“Universal love is kind of a funky idea,” Beauchamp-Pope said, “but the core takeaway is that in every single thing that we do in our actions, love should be at the forefront of our mind.”

Her TEDxUW-Green Bay talk will draw on personal experiences navigating healing in the wake of a hard year. Using these experiences, she will focus on how the country can heal too.

“In this country,” Beauchamp-Pope said, “all the problems that we have arise from hate and ignorance and the only way we can combat that is through love.”

Passion made personal

Beauchamp-Pope is using her organizing and public-speaking skills to address large-scale issues the country is facing. And with that, comes a lot of work.

The Green Bay native said she is used to being busy and has been throughout her entire time in the education system. She played sports in high school alongside civic engagements. Now, in addition to speaking at the TEDxUW-Green Bay conference, she is double-majoring in Democracy and Justice Studies with an emphasis in Criminal Justice Studies alongside a major in Psychology with an emphasis in mental health. She is also minoring in Sociology and Anthropology. Beauchamp-Pope is the college fellow for Leaders Igniting Transformation (LIT), a Milwaukee-based nonprofit organization that encourages young people to get involved in electoral organizing, public policy and leadership roles.

Oh, and on top of all this, she is also UW-Green Bay’s fourth Newman Civic Fellow. As one of 213 nationally recognized students who work with the national coalition of higher education entities Campus Compact, she represents UW-Green Bay across the country on social justice and public policy issues.

“In this country all the problems that we have arise from hate and ignorance and the only way we can combat that is through love.”

– Hannah Beauchamp-Pope

The UW-Green Bay junior led a protest in downtown Green Bay in the summer of 2020, pictured here. Photo courtesy of Beauchamp-Pope

“It can be hard sometimes when I’m like ‘oh, I’ll do that later’,” Beauchamp-Pope said. “…And I’m like no, remember why are you doing this. What is driving you? You know, really fulfilling that dream that Martin was talking about, it’s kind of what I live by—is to fulfill that dream.”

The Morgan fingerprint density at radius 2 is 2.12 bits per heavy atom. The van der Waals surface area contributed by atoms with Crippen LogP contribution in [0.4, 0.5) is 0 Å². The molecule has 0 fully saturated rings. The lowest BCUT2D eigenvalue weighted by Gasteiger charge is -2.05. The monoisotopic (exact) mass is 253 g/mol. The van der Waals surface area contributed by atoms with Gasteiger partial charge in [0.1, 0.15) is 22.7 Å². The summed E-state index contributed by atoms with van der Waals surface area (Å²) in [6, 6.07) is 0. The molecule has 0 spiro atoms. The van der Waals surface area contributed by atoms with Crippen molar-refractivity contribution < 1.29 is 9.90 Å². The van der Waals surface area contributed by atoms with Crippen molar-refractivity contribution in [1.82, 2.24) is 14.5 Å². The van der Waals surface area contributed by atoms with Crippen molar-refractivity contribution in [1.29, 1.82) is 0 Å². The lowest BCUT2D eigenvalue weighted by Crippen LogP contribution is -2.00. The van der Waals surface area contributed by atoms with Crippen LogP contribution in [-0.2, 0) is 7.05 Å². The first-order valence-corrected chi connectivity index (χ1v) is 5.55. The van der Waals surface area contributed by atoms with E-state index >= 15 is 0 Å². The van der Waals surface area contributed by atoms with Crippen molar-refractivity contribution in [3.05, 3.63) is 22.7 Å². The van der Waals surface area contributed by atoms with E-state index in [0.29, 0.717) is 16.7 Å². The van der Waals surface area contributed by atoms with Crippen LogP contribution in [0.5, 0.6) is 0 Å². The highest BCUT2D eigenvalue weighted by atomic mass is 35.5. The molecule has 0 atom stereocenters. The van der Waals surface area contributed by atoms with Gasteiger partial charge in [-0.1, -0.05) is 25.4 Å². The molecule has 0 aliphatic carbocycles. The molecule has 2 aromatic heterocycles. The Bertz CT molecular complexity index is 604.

Beauchamp-Pope said a long-term goal and vision of hers is to “dismantle American institutions and rebuild them so that they are built on love and education and not profit.”

One system she focuses her studies on is the U.S. prison system. Beauchamp-Pope’s passion for criminal justice reform and bold, radical change comes partly from personal experiences. Her biological father, a Black man, was imprisoned at Green Bay Correctional Institution (GBCI).

“I do think about that a lot,” Beauchamp-Pope said. “And how after he got out, what opportunities did he have and how did the world here view him?”

According to Wisconsin Department of Corrections end-of-month prison population reporting, nearly 60% of the 896 men imprisoned at GBCI were Black at the end of August. A 2020 report from the nonprofit, mass-incarceration education organization Prison Policy Initiative found that 6% of Wisconsin’s overall population is Black, but the population make up 38% of all people
in jails and prisons.

Beauchamp-Pope said her current studies provide an understanding of previous civil rights advocates in the state and nation and have also helped her envision how prisons and other institutions can be changed for the better.

“It’s all really powerful when you look back into the history of it,” Beauchamp- Pope said, “and you say ‘what can I do every second of the day to continue that for future generations.’”

John McCracken is the Editor of Green Bay City Pages. You can reach him via email at [email protected] or on Twitter @jmcjmc451.